The Growl

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Track creates more than good athletes

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The school’s track team began with a strong kick off this season, securing their spot on the way to district.

In track, members of the team perform various skills such as jumping, running or throwing. Field events occur during or before running events and most of the competitors are cross entered in multiple races or field events.

“I am most excited to travel with my team to other schools and having the time of my life with them,” junior Giselle Esquivel said.

Some track meets are up to 12 hours long, leaving lots of time for teammates to motivate each other and ensure that they are each doing their best.

“We have plenty time to bond with teammates, do homework and meet people from other schools we probably wouldn’t get the chance to meet before,” Esquivel said.

There are three types of runners in track: mid distance runners, long distance runners and short distance runners. Before running, shot put takes place.

“Since throwing is the first event, I don’t miss watching any other event and I get to watch my friends run and cheer them on,” sophomore Slade Jocis said. “I feel like I have a connection to my teammates. With how long some of the track meets are, you can really get to know someone.”

Sophomore Kobi Surrell recently celebrated a victory at Burnet High School, and during practice ran one of his fastest times ever in the 400 event.

“Sometimes, (event placement) depends on who coach wants during that week,” Surrell said. “He decides by who gives the best effort in practice and who basically earned it the most. To put forth your best effort, you give it all you got in practice in every rep and every time you hit the track. Always give it your 110%.”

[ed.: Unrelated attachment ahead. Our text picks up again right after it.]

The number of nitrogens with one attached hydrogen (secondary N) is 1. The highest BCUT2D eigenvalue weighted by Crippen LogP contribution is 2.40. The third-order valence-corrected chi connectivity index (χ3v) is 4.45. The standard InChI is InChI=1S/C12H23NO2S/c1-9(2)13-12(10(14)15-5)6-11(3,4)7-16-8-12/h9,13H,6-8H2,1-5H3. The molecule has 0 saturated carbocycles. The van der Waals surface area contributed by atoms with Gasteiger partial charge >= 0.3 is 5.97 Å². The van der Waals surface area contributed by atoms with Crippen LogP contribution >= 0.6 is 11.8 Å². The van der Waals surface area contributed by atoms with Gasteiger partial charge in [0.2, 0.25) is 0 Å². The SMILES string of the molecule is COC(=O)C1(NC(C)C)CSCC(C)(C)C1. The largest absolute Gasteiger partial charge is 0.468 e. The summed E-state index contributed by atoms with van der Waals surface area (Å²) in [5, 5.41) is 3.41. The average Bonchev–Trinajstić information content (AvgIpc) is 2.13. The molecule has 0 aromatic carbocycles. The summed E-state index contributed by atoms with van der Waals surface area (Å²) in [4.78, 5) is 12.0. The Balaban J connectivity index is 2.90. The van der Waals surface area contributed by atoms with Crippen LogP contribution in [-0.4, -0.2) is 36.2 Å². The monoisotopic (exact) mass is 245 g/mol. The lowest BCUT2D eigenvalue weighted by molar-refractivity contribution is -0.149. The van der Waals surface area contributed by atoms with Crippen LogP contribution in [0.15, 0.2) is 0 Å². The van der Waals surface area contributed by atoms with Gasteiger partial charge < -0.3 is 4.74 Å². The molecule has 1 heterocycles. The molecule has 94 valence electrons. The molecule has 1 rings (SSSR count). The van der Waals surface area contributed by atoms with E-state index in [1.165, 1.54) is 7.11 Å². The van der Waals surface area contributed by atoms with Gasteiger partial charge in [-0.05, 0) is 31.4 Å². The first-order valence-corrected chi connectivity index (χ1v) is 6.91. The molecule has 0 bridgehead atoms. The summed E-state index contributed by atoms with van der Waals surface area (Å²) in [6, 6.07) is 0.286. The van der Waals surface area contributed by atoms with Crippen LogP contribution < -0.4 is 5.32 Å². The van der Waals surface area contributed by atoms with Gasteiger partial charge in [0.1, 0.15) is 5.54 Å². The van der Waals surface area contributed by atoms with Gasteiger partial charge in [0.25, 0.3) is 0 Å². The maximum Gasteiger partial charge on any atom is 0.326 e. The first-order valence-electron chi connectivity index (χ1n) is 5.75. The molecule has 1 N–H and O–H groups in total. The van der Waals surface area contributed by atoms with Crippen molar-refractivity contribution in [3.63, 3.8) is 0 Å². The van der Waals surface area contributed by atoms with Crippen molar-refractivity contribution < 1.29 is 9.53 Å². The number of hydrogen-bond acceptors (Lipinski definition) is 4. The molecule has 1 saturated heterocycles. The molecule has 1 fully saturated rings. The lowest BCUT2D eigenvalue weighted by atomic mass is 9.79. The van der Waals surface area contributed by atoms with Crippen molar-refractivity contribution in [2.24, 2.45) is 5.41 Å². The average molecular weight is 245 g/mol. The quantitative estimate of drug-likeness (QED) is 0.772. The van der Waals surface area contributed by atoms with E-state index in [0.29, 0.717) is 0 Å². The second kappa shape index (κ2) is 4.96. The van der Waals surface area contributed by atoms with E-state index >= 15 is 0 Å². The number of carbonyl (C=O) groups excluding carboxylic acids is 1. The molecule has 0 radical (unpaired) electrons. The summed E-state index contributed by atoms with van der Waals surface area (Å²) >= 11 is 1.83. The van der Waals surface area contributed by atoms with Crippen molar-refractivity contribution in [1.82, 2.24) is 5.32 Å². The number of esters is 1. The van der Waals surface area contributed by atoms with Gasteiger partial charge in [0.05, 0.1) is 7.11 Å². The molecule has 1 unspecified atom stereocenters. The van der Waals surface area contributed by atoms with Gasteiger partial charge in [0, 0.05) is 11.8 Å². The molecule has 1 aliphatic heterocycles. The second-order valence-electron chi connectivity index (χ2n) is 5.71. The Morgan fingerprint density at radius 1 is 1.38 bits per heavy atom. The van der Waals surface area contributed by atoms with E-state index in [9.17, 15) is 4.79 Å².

Track events are scored off of a point system. Since last year, scores have improved drastically with new members coming in.

“If [my teammates] aren’t giving their best effort, I just tell them I’m going to take their spot on an event,” Surrell said. “Then they hop right up and give it their all.”

Cross country runners are always motivating each other, taking different leadership roles and contributing positivity to the team.

“I do not consider myself a leader,” Surrell said. “I consider myself as not a follower but a do-it-your-own type of guy. I value my teammates so much. They push me to give my best effort every rep and they are the ones that make me better.”

About the Writer
Mckenzie Hoskins, Editor-in-chief

Mckenzie Hoskins is a sophomore at GHS that has been writing creatively ever since she learned how to read. She was born in Austin and has lived in Texas all her life with her parents and one older sibling. She listens to all genres of music from every decade and loves animals. She and her family travel all around the world, and have been to places such as Cozumel, Yellowstone National Park, The Bahamas, and Honduras. Apart from writing, she enjoys painting, drawing, and taking pictures wherever she goes.

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Track creates more than good athletes